U.K. School to Ditch Name of British Slave Trader Whose Statue Was Thrown Into Harbor

A private school in England is among the many institutions worldwide that have vowed to change their names in solidarity with minority communities.

The governors of Colston's School, named for slave trader Edward Colston and established in 1710, made the announcement on Monday. According to the statement, current and former students, parents and staff will be able to help rename the school. The news comes a year after a statue of Colston was rolled into Bristol Harbour during Black Lives Matter protests.

"What became clear is that the name Colston has become a symbol of the city's extensive links to slavery and will forever be associated with the enslavement and deaths of African men, women and children," the school's governors said.

Colston's School is not the only establishment in Bristol that has undergone a name change. In November of 2020, the Colston's Girls' School was renamed Montpelier High School. Like Colston's School, Montpelier was determined through a vote.

Although the school's name will be changed, its curriculum will not. The governors said that they have no plans to "erase the school's history," with the legacy of Colston and the slave trade remaining a critical presence in history lessons.

It is unclear whether any potential new names have already been proposed. However, the name change will go into effect next summer before the beginning of the school year.

For more reporting from the Associated Press, see below.

Colston Plinth
A 311-year-old school in southwest England named for slave trader Edward Colston will change its name following a wide-ranging consultation. The governors of the fee-paying Colston’s School, which was established in 1710 in Bristol, said Monday that the school will be renamed next summer, with current and former students, parents and staff all having a say. Above, people walk past the empty plinth after a statue of Edward Colston was pulled down during a Black Lives Matter demonstration in Bristol on June 8, 2020. AP Photo/Kirsty Wigglesworth, file

Colston, who was born in 1636 to a wealthy merchant family, became prominently involved in England's sole official slaving company at the time, the Royal African Company, and Bristol was at the heart of it.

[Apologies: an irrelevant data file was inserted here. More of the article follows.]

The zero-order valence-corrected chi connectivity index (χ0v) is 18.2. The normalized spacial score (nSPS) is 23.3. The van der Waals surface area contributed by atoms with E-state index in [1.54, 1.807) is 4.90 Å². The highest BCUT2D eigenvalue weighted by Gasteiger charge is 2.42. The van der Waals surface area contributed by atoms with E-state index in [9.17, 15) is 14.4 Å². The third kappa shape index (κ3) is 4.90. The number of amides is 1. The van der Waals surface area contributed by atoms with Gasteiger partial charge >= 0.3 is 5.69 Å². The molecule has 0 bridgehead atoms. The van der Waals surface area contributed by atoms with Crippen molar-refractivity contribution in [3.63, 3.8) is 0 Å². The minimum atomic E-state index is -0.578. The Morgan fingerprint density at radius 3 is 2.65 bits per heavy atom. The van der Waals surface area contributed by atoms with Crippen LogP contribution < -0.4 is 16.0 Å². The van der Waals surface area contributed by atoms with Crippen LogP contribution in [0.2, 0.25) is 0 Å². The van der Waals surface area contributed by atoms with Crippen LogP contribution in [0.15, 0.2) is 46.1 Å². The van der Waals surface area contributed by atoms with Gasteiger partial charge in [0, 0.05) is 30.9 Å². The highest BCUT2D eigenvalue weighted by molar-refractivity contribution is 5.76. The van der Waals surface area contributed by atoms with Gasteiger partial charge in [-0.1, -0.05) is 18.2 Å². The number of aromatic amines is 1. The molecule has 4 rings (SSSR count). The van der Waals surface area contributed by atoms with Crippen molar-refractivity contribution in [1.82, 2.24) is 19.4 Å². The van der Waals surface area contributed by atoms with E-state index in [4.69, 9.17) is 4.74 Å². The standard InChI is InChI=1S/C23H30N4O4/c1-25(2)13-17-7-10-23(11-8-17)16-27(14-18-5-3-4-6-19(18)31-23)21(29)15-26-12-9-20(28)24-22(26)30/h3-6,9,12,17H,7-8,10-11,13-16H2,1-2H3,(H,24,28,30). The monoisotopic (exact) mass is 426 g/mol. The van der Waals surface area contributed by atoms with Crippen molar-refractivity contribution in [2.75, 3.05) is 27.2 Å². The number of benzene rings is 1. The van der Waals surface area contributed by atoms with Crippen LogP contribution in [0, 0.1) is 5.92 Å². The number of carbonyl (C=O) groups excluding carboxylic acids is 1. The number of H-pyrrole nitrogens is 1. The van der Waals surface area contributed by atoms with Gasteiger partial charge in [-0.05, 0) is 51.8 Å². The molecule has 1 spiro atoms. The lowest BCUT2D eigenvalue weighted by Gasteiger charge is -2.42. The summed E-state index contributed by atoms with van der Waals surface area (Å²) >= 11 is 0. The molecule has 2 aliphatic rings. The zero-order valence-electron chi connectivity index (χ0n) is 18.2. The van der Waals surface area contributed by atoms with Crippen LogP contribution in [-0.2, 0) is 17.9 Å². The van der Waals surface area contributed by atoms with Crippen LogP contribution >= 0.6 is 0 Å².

The company transported tens of thousands of Africans across the Atlantic Ocean, mainly to work the sugar plantations in the Caribbean and cultivate the tobacco fields that were burgeoning in the new colony of Virginia.

Bristol, as an international port, was at the center of the slave trade and benefited hugely financially—not just by shipbuilders and slavers, but also investors like Colston, who would buy a stake in the triangular slave voyage between England, West Africa and the Caribbean.

Colston gave a lot of money to local charities and that helps explain why his name has donned so many public buildings in the city, including educational and economic institutions.

Colston has been a figure of huge controversy in Bristol for years. Residents of the city, which has a big community hailing from the Caribbean, are ashamed of what Colston represents.

Colston's statue was later recovered by Bristol City Council and placed in a museum.

Britain formally abolished the slave trade in 1807 but slavery itself was only formally outlawed in British territories in 1834. Overall, more than 12 million Africans are estimated to have been sent to the New World, of whom around 2 million are believed to have perished on the way route.

The decision by the school follows a survey, which received more than 2,500 responses, including 1,096 from the general public. Though more than 80 percent of the members of the public who took part said Colston's name should be retained, the school said the vast majority of responses from people with links to the school thought changing the name would mark a positive step.